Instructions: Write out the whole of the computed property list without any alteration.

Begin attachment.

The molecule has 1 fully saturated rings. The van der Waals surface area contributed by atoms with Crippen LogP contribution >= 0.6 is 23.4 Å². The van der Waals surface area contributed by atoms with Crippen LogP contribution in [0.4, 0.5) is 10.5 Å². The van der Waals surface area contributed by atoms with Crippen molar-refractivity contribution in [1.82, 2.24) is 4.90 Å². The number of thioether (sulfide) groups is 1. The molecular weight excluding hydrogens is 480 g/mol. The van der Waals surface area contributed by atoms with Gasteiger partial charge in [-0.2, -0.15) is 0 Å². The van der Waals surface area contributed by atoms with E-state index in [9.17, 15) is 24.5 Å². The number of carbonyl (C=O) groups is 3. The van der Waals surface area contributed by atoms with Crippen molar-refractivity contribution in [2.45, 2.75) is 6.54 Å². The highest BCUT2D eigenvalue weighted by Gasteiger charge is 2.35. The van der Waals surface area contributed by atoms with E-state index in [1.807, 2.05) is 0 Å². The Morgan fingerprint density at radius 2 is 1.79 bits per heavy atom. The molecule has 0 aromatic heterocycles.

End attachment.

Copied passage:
The molecule has 1 fully saturated rings. The van der Waals surface area contributed by atoms with Crippen LogP contribution >= 0.6 is 23.4 Å². The van der Waals surface area contributed by atoms with Crippen LogP contribution in [0.4, 0.5) is 10.5 Å². The van der Waals surface area contributed by atoms with Crippen molar-refractivity contribution in [1.82, 2.24) is 4.90 Å². The number of thioether (sulfide) groups is 1. The molecular weight excluding hydrogens is 480 g/mol. The van der Waals surface area contributed by atoms with Gasteiger partial charge in [-0.2, -0.15) is 0 Å². The van der Waals surface area contributed by atoms with E-state index in [9.17, 15) is 24.5 Å². The number of carbonyl (C=O) groups is 3. The van der Waals surface area contributed by atoms with Crippen molar-refractivity contribution in [2.45, 2.75) is 6.54 Å². The highest BCUT2D eigenvalue weighted by Gasteiger charge is 2.35. The van der Waals surface area contributed by atoms with E-state index in [1.807, 2.05) is 0 Å². The Morgan fingerprint density at radius 2 is 1.79 bits per heavy atom. The molecule has 0 aromatic heterocycles.